The United States Soccer Federation asked the Equal Employment Opportunity Commission for the dismissal of wage discrimination complains that was raised by the national women team.
The Soccer Federation was mentioned in the complaint filed in March this year by five female players of the national squad that won the World Cup.
The players complained that the earnings of the male counterpart of the national team were four times more than theirs. The USSF responded via a statement it sent to the Chicago office of the EEOC by Latham & Watkins, which is the law firm representing the federation. The statement read that there is no evidence that the body was acting with any sort of discriminatory motive or is in violation of the law.
The letter that was sent contained detailed financial information regarding the team’s compensation structure. The statement read:
“The suggestion that US Soccer has been anything other than strongly suporrtive of the WNT is deeply disappointing and inaccurate.”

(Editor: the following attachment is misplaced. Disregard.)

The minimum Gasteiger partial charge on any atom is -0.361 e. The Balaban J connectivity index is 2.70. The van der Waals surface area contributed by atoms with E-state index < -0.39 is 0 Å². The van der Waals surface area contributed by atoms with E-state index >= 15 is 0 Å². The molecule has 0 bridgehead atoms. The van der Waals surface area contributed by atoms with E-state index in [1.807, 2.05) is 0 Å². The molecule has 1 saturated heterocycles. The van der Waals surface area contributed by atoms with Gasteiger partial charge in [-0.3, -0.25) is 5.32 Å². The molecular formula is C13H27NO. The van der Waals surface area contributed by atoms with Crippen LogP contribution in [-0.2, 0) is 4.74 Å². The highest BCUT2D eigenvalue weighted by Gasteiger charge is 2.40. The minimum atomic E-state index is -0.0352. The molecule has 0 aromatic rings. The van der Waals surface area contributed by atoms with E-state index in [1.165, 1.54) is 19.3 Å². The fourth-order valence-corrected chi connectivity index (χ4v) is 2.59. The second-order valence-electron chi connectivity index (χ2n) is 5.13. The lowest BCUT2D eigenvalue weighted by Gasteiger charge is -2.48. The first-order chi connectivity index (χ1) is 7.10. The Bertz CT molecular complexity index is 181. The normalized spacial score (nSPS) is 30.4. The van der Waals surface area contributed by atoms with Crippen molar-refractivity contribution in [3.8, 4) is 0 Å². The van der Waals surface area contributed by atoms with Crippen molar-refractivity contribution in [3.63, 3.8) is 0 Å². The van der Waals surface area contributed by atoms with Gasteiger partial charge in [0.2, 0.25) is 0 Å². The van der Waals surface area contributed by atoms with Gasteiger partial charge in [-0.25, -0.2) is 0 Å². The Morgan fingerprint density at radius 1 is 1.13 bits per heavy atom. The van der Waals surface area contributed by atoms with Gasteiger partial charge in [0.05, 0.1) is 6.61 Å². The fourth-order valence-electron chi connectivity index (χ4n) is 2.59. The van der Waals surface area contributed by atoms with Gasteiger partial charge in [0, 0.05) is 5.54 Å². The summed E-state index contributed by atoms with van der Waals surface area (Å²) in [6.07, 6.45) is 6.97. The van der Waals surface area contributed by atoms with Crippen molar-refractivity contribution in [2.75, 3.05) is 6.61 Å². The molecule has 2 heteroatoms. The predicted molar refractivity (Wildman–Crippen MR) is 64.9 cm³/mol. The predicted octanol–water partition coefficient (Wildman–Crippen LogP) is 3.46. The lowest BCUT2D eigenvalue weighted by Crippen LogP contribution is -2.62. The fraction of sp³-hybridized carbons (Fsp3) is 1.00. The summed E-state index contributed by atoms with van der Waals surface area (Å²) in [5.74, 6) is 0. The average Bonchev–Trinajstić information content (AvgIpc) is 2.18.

The EEOC compliant came after the federation filed a lawsuit against the players’ union in an attempt to establish it has a contract with the soccer players association that was set to run till the 31st of December this year. On the other hand, the union maintains that the memorandum of understanding agreed to in March 2013 can be called off when dim fit.
This dispute could lead to the possibility that preparations for the women’s team could be stopped ahead of the summer Olympics in Brazil.
Base pay for the player is $72,000 for most of the players with bonuses based on appearances and wins. The women also earn salaries for play in the National Women’s Soccer League, as well as certain benefits that the men are not entitled to. The federation insists that the team is the highest compensated women’s national soccer team in the world, asking that the case be struck off.